Google is edging closer to mass-producing its self-driving cars, and it could even start selling such vehicles in the future.

When it introduced its self-driving car last year, Google revealed plans to build 100 such vehicles by the end of 2015. It now seems that Google is scaling up its efforts, planning to produce significantly more self-driving cars.

The news follows Google's recent move to push its fully autonomous car prototypes for testing in Austin, Texas, marking the first time it evaluates its self-driving vehicles outside California. Google built those prototypes from the ground up and wants to take things to the next level.

Sarah Hunter, Google X head of public policy, explained at the California Public Utilities Commission how Google plans to boost its self-driving car efforts.

"We're ... making a few hundred of them. We're making them to enable our team to learn how to actually build a self-driving vehicle from the ground up," said Hunter, as cited by The Guardian.

Google previously said it doesn't plan to make and sell self-driving car prototypes, instead preferring to team up with auto makers, but now the company seems to have changed its mind. Hunter stated that Google is mulling the possibility of manufacturing and selling such autonomous vehicles itself.

For now, Google's self-driving cars draw their power from electric batteries, but Google could go for some sort of hybrid engines for future models, Hunter further indicated.

"A model where we manufacture cars for sale will require the same sort of electric vehicle charging that exists today," explained Hunter. "Our prototype vehicles are fully electric. That's not to say the eventual vehicle we mass manufacture won't be a hybrid."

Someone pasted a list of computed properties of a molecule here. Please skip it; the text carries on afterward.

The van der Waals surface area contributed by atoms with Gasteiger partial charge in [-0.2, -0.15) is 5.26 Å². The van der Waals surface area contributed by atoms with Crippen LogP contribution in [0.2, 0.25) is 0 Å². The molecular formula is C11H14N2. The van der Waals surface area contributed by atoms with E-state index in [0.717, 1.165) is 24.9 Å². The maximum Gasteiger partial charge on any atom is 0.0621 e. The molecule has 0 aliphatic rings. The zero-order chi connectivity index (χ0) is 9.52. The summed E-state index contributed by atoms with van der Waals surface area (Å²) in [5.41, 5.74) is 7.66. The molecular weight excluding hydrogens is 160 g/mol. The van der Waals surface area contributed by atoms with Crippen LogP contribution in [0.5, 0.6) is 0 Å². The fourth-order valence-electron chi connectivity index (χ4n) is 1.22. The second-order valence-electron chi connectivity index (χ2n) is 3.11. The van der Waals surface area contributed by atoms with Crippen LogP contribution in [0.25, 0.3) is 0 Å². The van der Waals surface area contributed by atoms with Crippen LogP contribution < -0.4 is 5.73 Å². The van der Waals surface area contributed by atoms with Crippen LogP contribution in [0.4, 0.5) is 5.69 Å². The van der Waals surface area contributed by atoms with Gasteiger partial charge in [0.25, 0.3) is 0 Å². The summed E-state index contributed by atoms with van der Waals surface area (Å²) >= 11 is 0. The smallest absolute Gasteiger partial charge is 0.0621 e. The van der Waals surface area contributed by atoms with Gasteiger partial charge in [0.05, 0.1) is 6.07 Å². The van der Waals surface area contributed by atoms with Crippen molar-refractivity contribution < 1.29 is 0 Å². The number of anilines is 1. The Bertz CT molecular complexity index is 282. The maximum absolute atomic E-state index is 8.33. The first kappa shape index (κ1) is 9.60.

So far, an engineering company called Roush served as Google's manufacturing partner for the self-driving cars, assembling the vehicles on the outskirts of Detroit. If Google plans to start mass manufacturing its autonomous vehicles, however, it will need a far bigger facility, and it may take a few years.

In other words, Google's self-driving cars may not enter mass production anytime soon, but the company is nonetheless mulling the possibility of making and selling its own autonomous vehicles in the future.

Google's self-driving cars currently require a human driver to be in the car as well, ready to take control if necessary. Hunter said that before figuring out how to bring its self-driving cars to market and in which manner, Google first has to find a way to make the vehicles truly drive themselves. Once it has this down, the company will consider whether to mass manufacture the vehicles with plans to sell them to individuals, or keep them to itself to operate as a service.

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